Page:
Dec 16, 2013

Belgium and the United Nations support urban agriculture in the Gaza Strip

Since July 2010, the  Food and Agriculture Organization of the United Nations (FAO) has implemented an emergency food production support project, funded by the Goverment of the Kingdom of Belgium. 
This emergency food production project mainly consists out of  vertical farms and aquaponics systems, making the Gaza Strip one of the leading areas in the world in terms of urban farming.

The FAO chose the Gaza Strip because of the scarcity of sufficient quantities of food and good quality food. After several years of blockades by Israel the private sector activity in the Gaza Strip collapsed and the unemployment soared. The blockades, combined with the destruction of infrastructure by Israel, caused high financial losses for the agricultural sector in the Gaza Strip. This resulted in the collapse of the agricultural sector in Gaza, affecting the livelihood of the majority of the population.

In onder to provide sufficient food to the citizens of Gaza, the FAO and the Belgian government launched an agricultural support project that focussed on new methods of urban farming, such as vertical farming and aquaponics.
The choice for these methods was evident: land available for agriculture is limited in Gaza and due to the blockades many kinds of fresh vegetables were hard to come by in the area. Furthermore, 97% of the Gaza Strip population are urban or camp dwellers, and do not have access to land. Urban farming gives a direct sollution by limiting the amount of land needed to grow vast quantities of food.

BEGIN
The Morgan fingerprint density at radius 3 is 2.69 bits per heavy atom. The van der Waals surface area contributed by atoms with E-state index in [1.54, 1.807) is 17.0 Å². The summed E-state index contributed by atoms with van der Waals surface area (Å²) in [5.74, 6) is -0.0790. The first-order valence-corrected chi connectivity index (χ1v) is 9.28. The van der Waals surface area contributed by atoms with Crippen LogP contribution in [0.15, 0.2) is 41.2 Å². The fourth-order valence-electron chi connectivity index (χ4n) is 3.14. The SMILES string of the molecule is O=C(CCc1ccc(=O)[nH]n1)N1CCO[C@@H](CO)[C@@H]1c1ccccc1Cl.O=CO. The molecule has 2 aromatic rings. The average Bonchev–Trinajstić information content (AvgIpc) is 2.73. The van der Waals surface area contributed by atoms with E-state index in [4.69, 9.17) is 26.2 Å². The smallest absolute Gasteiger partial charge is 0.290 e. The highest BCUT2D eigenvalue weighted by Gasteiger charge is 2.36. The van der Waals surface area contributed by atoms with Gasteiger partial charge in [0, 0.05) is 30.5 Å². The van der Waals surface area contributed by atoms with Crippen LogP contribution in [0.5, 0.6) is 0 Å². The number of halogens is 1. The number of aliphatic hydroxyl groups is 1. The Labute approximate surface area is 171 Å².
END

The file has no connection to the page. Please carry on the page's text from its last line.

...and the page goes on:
Meanwhile, 119 rooftop aquaponic units connected to fish tanks have been installed in insecure female-headed households in urban areas. In addition, 24 units were placed in educational and community establishments. 
Next to the installation of units, the FAO has also provided 100 rooftop packages to female-headed households in urban areas. 
By doing so the FAO intends to improve the availability of high-quality fresh vegetables for rural and urban poor and encourage the sustainable use of scarce resources through the recycling of nutrient-richt water from fish tanks to irirrigate plants. The abundance of food can also be sold on the local market to generate income for the household's basic needs.

More information on this project can be found on the website of the FAO (link) and in this brochure (link).

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